Let's Go Demo

Here are the rules of the demolition derby at the 150th Vernon County Fair, as explained to me by the 68-year-old lady who sat to my left for the evening’s entertainment.

1. No hitting the driver’s side door; all the doors are painted a different color from the rest of the car to help with following this rule.
2. If a firefighter shines you with a flash light, you’re done. The last car moving wins.
3. If the firefighters wave red flags and the trucks flash their lights, then stop – they have to put out a car fire.
4. Umm…

That’s right, the 150th Vernon County Fair ‘s demolition derby. I’m not quite sure how many of the 150 years have featured the demolition derby, but my dad remembers sneaking into them as a child in northeast Wisconsin, so it could be almost 50.

This year, the power system overloaded and we had to wait a half hour until they decided to just position the fire trucks around the track and use their spotlights to illuminate the track so they could get the thing started. We sat in the grandstand in the dark, soaking up the smell of fried foods that is all too familiar to Minnesotan fairgoers. Don’t they know that stuff should come on a stick?

Some highlights:

– I guess I didn’t expect this at a demolition derby, but the National Anthem was sung, and loudly.

– Two in the first group (called a heat) of cars raced full throttle at each other in reverse. The impact crushed their trunks like beer cans.

– One of those cars continued to compete without a trunk or rear axle until the firefighters decided it was too dangerous to have cars repeatedly slamming into the back of it with only the back seat to protect the driver.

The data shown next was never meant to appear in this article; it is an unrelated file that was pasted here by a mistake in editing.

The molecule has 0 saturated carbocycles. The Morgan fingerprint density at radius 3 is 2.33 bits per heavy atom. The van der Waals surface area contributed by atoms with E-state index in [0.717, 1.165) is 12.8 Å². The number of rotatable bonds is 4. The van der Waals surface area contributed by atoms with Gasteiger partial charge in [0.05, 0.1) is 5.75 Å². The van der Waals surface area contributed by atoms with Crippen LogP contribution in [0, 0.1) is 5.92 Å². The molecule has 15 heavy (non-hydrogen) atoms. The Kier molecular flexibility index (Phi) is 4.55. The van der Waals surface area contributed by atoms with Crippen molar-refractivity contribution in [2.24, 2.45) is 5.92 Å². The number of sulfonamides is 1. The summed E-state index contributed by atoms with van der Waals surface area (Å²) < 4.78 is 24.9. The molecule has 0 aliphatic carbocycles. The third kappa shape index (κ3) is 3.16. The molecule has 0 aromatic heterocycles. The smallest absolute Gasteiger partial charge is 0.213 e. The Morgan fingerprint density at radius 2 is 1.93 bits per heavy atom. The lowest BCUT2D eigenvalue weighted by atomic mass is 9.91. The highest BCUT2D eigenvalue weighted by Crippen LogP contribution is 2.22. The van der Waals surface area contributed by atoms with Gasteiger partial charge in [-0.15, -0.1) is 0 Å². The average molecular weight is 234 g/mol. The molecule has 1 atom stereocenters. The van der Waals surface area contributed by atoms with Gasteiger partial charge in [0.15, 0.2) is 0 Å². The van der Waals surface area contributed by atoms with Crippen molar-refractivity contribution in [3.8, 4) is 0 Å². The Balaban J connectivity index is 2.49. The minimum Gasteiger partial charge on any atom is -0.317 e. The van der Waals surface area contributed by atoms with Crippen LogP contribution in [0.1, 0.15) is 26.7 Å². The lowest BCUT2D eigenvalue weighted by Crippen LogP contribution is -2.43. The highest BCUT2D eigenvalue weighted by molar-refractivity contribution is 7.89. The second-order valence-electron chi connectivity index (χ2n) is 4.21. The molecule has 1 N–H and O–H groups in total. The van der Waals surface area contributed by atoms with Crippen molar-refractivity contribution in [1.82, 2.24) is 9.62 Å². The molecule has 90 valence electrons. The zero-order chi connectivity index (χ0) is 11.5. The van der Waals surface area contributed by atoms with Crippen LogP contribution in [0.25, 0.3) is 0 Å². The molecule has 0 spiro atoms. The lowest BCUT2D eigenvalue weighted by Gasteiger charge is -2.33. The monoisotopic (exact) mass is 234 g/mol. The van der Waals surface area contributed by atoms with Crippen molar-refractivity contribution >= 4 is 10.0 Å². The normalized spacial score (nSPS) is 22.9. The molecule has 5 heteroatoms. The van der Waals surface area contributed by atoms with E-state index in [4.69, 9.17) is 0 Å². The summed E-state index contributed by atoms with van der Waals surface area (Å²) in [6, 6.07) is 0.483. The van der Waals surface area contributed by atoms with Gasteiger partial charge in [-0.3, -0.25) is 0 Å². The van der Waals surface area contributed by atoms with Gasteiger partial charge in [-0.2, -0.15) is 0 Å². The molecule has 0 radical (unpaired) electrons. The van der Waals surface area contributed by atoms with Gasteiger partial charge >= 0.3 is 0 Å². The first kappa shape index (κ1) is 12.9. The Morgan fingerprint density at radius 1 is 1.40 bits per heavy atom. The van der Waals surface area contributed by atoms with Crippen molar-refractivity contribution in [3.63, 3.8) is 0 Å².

– The third heat was won by a woman in a Beretta that was christened “The Queen Bee” (stinger included), and whose seat broke while backing into her final adversary, prompting the announcer to yell: “I think she ended up in the trunk on that one!”

– The announcer. On someone stealing tools: “If you catch that guy don’t tell the cops. Give him some self justice.” Even the locals looked around uncomfortably, until he corrected himself, “I guess that’s a good way to get the cops mad at me.” On the social utility of firemen derby officials: “They get valuable experience for dealing with highway accidents.”

– The lady sitting next me saying that there was no way one of the drivers was 70 years old (as the announcer had claimed) because she’d gone to grade school with him and “If I’m 68, he’s 68”.

Next year I’ll have to follow the lady’s advice and come back for the tractor pull.

Some photos:

some guys we met web.jpg
New Friends

ready to go web.jpg
Firefighters in Training

cars hitting web.jpg
Action